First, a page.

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[567] Our little vessel was entirely unarmed, and had been taken there to await that demand. The flag was ordered to be hauled down, which was done in a dignified manner.

Of this, in his article, Admiral Porter says, page 951: ‘His (Mitchell's) movements had been reported to me, and as soon as General Duncan had left the ship, I gave orders for the Harriet Lane to weigh anchor and beat to quarters. We steered directly for the vessel carrying Mitchell's flag, and the order was given to fire at the flag pole, but the smoke was not out of the gun before the Confederate flag was hauled down.’

The last clause is probably the most obnoxious part of his article. As I said before, we had gone there to await the signal to surrender in this unarmed vessel. When the signal was made, it was replied to by hauling down our flag. I deny most positively that it was done in a hurried or undignified way.

Right here I will state, if Admiral Porter intended by this clause to reflect upon or impugn the courage of these officers and men, that when their reputation for courage is put against his for veracity, I will say to him as he claims to have said to the Confederate officers, when he says it was reported to him that the Louisiana was coming down as a fire ship on his flotilla—‘If you can stand the explosion when it comes, we can.’

After our surrender, we were placed first on the Clifton and afterwards on the Colorado. We were not treated kindly on the Clifton, but the officers of the Colorado were as kind to us as I think their orders would permit. From the Colorado we were put on board of the Rhode Island for transportation to Fort Warren, in Boston harbor.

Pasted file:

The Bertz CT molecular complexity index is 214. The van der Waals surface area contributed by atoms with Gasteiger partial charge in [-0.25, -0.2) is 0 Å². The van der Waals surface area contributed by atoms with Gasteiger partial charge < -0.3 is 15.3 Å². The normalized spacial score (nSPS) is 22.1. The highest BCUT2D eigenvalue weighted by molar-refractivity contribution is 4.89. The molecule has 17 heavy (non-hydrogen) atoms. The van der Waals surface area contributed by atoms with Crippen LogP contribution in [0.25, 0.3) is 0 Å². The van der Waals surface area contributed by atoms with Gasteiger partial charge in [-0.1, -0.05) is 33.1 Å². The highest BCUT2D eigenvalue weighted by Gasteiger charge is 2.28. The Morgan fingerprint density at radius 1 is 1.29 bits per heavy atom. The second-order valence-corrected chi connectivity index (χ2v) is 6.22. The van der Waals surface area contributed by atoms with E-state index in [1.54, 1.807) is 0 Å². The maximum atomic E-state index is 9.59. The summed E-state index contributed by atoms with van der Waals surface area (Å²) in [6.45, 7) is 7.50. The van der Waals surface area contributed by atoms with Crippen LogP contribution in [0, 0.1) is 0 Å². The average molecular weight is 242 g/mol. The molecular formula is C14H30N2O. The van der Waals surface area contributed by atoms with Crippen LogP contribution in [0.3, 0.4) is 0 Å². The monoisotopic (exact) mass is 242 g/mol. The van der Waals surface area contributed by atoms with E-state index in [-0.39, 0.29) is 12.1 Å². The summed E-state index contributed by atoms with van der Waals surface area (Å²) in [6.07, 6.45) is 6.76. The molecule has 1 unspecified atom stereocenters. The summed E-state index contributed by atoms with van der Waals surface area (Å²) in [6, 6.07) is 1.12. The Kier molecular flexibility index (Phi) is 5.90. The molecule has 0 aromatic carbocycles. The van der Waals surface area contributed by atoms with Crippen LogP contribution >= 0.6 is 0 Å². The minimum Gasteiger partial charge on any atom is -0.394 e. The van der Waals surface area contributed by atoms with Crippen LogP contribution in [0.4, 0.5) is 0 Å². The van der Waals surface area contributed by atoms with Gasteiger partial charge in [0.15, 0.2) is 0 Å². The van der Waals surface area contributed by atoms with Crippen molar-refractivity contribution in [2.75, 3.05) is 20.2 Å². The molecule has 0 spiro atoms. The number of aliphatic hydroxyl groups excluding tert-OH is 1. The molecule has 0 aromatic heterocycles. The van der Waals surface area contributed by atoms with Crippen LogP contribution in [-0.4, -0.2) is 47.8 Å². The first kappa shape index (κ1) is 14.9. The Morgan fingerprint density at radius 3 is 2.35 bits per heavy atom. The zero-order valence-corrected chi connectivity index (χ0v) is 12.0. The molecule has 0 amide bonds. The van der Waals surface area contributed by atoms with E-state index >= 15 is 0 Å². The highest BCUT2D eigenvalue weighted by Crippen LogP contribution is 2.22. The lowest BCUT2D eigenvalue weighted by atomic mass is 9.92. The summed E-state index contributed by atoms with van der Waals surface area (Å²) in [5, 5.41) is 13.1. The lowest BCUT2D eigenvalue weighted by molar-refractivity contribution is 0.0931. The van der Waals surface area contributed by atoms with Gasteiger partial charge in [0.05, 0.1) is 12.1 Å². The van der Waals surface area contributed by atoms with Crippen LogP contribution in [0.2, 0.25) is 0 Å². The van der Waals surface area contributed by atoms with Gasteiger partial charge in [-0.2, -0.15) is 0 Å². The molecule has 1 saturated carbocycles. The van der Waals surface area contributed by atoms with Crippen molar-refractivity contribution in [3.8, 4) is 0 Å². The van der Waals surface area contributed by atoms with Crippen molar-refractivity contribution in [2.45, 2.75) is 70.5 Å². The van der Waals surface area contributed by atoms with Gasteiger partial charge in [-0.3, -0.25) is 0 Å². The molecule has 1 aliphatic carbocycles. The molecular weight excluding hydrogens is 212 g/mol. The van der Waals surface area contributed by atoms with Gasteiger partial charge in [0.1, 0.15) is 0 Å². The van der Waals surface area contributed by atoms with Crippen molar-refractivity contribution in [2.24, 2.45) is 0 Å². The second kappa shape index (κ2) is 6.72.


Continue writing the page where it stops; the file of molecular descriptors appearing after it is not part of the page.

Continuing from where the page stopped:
Admiral Porter, on page 950, says:

We were all sitting at the table on board the Harriet Lane with the terms of capitulation between us. I had signed it, as had also Commander Renshaw, of the Westfield, and Lieutenant-Commander Wainwright, of the Harriet Lane, was about to follow our example, when he was suddenly called on deck by one of his officers. He returned immediately, and informed me that the iron-clad Louisiana was in flames and drifting down the river towards the mortar flotilla (steamers), through which there was not room for her to pass, as our vessels were anchored within thirty yards of each other. “This is sharp practice,” I said to the Confederate officers, “but if you can stand the explosion when it comes, we can.”

We will go on and finish the capitulation. At the same time I

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